Snellville’s convenient location, approximately 18 miles east of Atlanta and 45 miles west of Athens at the intersection of U.S. Highway 78 and Georgia Highway 124, has allowed it to prosper and become one of Gwinnett County’s fastest growing cities for the past thirty years. Snellville’s roots extend much deeper than thirty years, however, to 19th century London.
The birth of Snellville can be traced to 1874 London, England when a secret voyage to the New World was a glimmer in the minds of two teenage friends, James Sawyer and Thomas Snell. Unfortunately, their plans were altered when Snell’s parents wouldn’t allow him to make the trip when they learned of the plan. Instead, Sawyer and his brother, Charles, took off on the adventure, leaving England for the United States on March 18, 1874. After a two-week voyage, the Sawyer brothers arrived in New York on April 1st, where they stayed for a few weeks. They left New York and eventually settled in Madison County, Georgia, where they worked on a farm for $10.00 a month. Thomas Snell was finally able to make the trip and met his friends in Georgia where they all traveled through Jefferson and Lawrenceville. Charles Sawyer left his brother and friend in Georgia and in time settled in Alabama, where he entered the turpentine business. While Snell worked on the farm of A.A. Dyer, James Sawyer traveled back to New York and then to London, to claim his inheritance shortly after his 21st birthday in 1878. James Sawyer eventually returned to the United States and after traveling through parts of Georgia, was reacquainted with his friend Thomas Snell after settling in a small farming community named New London, now called Snellville. Prior to that time, the area where Snellville now rests was an old growth chestnut-oak-hickory forest settled by the Cherokee Indians.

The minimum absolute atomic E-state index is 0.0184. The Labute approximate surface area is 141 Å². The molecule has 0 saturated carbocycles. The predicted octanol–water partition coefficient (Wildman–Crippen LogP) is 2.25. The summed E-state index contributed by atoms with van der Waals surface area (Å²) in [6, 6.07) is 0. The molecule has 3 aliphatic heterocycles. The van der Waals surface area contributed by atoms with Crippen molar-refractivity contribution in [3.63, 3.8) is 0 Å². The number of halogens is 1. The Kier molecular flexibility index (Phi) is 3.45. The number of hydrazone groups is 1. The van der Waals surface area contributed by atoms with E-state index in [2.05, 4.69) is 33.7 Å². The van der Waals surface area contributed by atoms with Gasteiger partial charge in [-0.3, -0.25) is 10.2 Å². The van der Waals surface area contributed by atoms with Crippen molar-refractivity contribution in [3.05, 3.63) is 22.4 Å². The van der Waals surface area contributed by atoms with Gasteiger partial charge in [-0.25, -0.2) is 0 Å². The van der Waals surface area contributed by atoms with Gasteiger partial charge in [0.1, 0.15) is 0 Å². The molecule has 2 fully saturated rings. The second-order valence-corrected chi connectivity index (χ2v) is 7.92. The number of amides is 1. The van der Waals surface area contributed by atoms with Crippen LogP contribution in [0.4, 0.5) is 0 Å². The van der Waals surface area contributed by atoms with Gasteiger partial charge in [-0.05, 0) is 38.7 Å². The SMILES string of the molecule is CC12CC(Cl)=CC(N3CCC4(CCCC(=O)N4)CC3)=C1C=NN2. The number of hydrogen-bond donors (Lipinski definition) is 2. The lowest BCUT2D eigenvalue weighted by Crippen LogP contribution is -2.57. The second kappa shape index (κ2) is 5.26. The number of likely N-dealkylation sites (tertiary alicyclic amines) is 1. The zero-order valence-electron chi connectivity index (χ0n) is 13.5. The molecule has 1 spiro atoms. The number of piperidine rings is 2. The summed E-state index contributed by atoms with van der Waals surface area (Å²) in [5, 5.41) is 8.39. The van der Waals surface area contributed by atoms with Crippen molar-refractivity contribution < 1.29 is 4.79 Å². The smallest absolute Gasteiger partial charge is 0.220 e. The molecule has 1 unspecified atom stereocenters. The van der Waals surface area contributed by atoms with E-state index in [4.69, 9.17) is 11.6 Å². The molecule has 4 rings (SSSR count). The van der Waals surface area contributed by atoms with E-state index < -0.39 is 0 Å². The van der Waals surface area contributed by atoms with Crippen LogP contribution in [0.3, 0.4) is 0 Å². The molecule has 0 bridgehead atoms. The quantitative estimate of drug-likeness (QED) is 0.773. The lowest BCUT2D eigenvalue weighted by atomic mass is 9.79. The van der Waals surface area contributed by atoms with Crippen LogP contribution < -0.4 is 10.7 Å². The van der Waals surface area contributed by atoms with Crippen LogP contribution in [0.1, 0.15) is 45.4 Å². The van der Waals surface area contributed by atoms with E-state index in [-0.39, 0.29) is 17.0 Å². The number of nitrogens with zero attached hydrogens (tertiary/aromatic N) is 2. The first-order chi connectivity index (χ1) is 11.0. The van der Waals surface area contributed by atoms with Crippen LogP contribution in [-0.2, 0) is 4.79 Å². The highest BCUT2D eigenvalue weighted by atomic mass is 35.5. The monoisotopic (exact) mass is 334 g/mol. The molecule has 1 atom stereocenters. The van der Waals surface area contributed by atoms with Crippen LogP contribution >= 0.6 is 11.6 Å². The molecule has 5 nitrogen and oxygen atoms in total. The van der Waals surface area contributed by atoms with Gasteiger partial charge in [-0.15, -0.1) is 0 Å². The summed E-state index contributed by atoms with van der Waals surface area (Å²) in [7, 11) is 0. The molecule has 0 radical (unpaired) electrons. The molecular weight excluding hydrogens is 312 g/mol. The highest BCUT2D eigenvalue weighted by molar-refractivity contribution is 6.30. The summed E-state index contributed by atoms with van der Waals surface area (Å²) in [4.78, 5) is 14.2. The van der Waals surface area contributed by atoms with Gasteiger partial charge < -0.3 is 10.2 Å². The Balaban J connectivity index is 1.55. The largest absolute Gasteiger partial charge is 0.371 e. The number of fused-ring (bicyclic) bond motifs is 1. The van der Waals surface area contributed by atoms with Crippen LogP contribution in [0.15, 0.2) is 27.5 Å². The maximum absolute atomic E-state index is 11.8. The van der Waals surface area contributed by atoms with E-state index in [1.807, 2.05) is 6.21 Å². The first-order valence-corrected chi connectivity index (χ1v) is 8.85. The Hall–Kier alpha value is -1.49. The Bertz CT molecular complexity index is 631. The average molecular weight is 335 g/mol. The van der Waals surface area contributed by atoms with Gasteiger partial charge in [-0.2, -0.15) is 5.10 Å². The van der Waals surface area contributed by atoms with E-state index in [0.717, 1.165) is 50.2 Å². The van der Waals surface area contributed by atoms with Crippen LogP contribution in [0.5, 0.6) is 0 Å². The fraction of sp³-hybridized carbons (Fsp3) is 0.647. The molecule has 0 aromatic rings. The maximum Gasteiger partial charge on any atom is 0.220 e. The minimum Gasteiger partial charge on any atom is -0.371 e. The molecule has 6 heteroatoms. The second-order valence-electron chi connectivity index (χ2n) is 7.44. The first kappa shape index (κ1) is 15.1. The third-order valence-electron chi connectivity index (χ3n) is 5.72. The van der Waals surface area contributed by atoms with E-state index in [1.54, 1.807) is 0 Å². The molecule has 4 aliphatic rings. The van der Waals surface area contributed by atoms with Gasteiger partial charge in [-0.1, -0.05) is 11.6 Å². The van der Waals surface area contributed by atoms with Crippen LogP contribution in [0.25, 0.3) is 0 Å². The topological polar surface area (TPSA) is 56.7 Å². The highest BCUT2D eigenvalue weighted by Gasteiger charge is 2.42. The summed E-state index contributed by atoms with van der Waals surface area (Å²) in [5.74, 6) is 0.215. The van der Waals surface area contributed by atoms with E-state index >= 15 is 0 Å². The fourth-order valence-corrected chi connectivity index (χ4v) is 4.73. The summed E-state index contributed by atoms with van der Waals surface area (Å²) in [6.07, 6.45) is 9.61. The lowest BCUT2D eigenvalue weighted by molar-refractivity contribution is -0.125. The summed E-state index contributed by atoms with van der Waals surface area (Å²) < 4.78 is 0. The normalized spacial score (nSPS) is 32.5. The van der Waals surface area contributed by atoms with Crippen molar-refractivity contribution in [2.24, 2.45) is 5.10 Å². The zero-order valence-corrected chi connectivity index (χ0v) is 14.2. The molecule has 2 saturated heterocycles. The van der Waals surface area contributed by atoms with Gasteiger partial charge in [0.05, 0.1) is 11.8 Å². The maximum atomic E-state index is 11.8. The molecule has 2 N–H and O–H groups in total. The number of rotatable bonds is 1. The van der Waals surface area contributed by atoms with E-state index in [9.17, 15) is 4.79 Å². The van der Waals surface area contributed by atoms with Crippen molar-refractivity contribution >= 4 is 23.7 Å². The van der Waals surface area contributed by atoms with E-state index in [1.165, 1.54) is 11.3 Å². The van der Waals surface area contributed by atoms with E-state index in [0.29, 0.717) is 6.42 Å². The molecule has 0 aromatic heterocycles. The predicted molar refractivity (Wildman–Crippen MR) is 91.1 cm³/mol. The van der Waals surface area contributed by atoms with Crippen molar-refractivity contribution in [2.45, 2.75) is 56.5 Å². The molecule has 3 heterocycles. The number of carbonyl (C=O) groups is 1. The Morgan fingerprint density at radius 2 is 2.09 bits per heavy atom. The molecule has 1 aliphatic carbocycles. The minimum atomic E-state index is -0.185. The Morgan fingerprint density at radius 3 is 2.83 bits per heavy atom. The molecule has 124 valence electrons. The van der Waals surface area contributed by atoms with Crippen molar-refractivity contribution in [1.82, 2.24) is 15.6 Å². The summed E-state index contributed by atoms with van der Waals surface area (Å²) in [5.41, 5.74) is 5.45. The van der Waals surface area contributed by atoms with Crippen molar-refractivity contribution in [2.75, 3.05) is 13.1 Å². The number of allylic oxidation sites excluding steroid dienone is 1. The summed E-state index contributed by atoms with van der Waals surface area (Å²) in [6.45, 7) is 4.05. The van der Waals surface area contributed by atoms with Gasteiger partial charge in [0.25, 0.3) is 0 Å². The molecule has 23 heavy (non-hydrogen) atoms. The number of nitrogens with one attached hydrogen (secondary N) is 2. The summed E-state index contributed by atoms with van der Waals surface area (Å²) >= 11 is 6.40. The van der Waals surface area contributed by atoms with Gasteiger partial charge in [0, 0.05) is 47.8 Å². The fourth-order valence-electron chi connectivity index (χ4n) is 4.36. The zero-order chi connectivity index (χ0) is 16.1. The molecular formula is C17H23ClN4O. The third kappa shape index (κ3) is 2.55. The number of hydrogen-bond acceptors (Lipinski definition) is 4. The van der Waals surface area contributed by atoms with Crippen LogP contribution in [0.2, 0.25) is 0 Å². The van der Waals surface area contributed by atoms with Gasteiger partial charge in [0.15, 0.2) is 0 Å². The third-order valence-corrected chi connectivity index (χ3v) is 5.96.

The two friends built a small wood frame building and started a business together – Snell and Sawyer’s Store – and commerce was born in Snellville. Until that time, local farmers had to travel to neighboring towns in order to purchase anything they could not make themselves or borrow from neighbors. Snell and Sawyer printed store money with the trade value and Snell’s likeness on the front that their regular customers could exchange for goods, a common practice in small mill towns of the time. In just a short time, the business was prosperous and attracting customers from the neighboring towns of Lawrenceville and Loganville. These travelers who purchased supplies at Snell and Sawyer’s would often spend the night under the nearby oak groves, as the round trip was too long for one day’s travel. While it is uncertain when the town officially changed from New London to Snellville, Snell and Sawyer’s advertising identified their location as Snellville.